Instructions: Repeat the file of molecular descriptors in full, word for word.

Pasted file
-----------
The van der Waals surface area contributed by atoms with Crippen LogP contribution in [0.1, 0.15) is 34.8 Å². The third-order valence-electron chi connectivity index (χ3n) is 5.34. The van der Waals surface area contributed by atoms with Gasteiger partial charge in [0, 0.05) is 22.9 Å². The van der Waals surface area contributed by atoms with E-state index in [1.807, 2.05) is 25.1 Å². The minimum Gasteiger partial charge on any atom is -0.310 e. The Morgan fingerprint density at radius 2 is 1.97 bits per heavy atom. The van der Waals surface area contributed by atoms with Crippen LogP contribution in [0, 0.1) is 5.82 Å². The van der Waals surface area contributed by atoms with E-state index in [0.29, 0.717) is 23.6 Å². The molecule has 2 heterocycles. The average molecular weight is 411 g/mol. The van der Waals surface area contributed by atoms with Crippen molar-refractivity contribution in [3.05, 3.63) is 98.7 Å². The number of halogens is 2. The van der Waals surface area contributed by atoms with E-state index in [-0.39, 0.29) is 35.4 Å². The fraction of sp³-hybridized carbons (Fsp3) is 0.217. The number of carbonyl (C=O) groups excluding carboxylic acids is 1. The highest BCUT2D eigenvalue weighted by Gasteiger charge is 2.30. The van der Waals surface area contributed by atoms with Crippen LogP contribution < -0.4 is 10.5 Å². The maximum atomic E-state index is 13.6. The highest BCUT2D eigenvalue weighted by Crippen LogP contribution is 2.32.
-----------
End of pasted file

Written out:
The van der Waals surface area contributed by atoms with Crippen LogP contribution in [0.1, 0.15) is 34.8 Å². The third-order valence-electron chi connectivity index (χ3n) is 5.34. The van der Waals surface area contributed by atoms with Gasteiger partial charge in [0, 0.05) is 22.9 Å². The van der Waals surface area contributed by atoms with E-state index in [1.807, 2.05) is 25.1 Å². The minimum Gasteiger partial charge on any atom is -0.310 e. The Morgan fingerprint density at radius 2 is 1.97 bits per heavy atom. The van der Waals surface area contributed by atoms with Crippen LogP contribution in [0, 0.1) is 5.82 Å². The van der Waals surface area contributed by atoms with E-state index in [0.29, 0.717) is 23.6 Å². The molecule has 2 heterocycles. The average molecular weight is 411 g/mol. The van der Waals surface area contributed by atoms with Crippen molar-refractivity contribution in [3.05, 3.63) is 98.7 Å². The number of halogens is 2. The van der Waals surface area contributed by atoms with E-state index in [-0.39, 0.29) is 35.4 Å². The fraction of sp³-hybridized carbons (Fsp3) is 0.217. The number of carbonyl (C=O) groups excluding carboxylic acids is 1. The highest BCUT2D eigenvalue weighted by Gasteiger charge is 2.30. The van der Waals surface area contributed by atoms with Crippen LogP contribution < -0.4 is 10.5 Å². The maximum atomic E-state index is 13.6. The highest BCUT2D eigenvalue weighted by Crippen LogP contribution is 2.32.